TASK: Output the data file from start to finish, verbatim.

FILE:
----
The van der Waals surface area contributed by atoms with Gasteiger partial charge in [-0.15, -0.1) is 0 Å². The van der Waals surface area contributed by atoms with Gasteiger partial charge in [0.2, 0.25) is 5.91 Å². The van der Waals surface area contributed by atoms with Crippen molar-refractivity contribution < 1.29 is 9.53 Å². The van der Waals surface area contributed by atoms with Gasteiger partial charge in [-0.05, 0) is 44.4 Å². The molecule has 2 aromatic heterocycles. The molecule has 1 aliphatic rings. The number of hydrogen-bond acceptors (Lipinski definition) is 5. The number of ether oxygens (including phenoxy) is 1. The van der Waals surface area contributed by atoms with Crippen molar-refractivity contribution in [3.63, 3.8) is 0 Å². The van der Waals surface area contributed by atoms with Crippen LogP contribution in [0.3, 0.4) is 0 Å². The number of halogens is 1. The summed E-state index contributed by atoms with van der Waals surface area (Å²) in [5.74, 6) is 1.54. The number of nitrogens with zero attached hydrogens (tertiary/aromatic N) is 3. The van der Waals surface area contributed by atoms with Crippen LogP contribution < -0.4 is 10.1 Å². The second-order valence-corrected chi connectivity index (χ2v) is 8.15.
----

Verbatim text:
The van der Waals surface area contributed by atoms with Gasteiger partial charge in [-0.15, -0.1) is 0 Å². The van der Waals surface area contributed by atoms with Gasteiger partial charge in [0.2, 0.25) is 5.91 Å². The van der Waals surface area contributed by atoms with Crippen molar-refractivity contribution < 1.29 is 9.53 Å². The van der Waals surface area contributed by atoms with Gasteiger partial charge in [-0.05, 0) is 44.4 Å². The molecule has 2 aromatic heterocycles. The molecule has 1 aliphatic rings. The number of hydrogen-bond acceptors (Lipinski definition) is 5. The number of ether oxygens (including phenoxy) is 1. The van der Waals surface area contributed by atoms with Crippen molar-refractivity contribution in [3.63, 3.8) is 0 Å². The van der Waals surface area contributed by atoms with Crippen LogP contribution in [0.3, 0.4) is 0 Å². The number of halogens is 1. The summed E-state index contributed by atoms with van der Waals surface area (Å²) in [5.74, 6) is 1.54. The number of nitrogens with zero attached hydrogens (tertiary/aromatic N) is 3. The van der Waals surface area contributed by atoms with Crippen LogP contribution < -0.4 is 10.1 Å². The second-order valence-corrected chi connectivity index (χ2v) is 8.15.